Honda City Exterior Image
On dimensional front, New Sunny dwarfs Honda City on the parameters of length and height while there is tie when it comes to width and wheelbase.  Honda City comes with high belly as its ground clearance of 165 mm is 4 mm more than 161 mm featured by Nissan Sunny though both these cars are vulnerable to underneath scratches. On boot space, Honda races ahead with 510 litres on offer compared to 490 litres of Sunny. 
Nissan Sunny: *****   Honda City: *****
Living Room 
Cabin of new Sunny comes with sea level of change in contrast to older interiors that were out rightly boring and dull. Despite being functional the over emphasis on grey had made old Sunny anything but desirable. But now new face lift version of this Japanese saloon comes with exciting colour and flawless design layout. Ergonomically too things have improved and central rotary AC theme is one we all love at ECARDLR. Piano black finish in which centre console has been entrenched exudes plenty of premium feel and a welcome deviation from grey used in outgoing model. Steering mounted controls are amazingly solid and joy to use. Steering unit too has been new and with its sophisticated design can even give class above salons a run for their money.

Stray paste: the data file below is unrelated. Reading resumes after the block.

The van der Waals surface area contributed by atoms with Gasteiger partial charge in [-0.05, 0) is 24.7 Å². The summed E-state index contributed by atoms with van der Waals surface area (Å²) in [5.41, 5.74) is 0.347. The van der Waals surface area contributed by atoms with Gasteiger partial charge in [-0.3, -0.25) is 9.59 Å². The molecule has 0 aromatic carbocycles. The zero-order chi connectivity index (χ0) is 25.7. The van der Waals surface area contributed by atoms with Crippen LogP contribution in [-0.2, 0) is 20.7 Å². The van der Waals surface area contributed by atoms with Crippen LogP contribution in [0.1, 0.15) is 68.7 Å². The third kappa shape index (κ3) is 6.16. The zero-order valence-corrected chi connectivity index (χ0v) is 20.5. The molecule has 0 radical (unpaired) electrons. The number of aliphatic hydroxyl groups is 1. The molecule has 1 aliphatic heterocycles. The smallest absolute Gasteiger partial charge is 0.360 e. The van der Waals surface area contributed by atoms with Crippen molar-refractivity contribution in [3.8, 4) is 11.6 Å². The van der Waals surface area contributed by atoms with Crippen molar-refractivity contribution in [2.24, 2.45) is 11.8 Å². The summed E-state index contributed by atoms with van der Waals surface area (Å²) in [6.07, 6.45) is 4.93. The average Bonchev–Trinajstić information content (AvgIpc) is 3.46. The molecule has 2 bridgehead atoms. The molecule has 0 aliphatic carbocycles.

In contrast, Honda City comes with far more sophisticated quality and equipment list on top-end variant is lengthy too. Top variant of City comes with airbags, ABS with EBD, rear parking sensors with camera, sun-roof and 5” touch screen display. Further the overall feel and plushness of City’s cabin is one of the best available in the class and few notches higher than Sunny. The only fly in the ointment is the fact that despite of being premium, City cabin lacks the design coherence. Air con vents and centre console never feel to be complementing each other and the overall placement could have been better.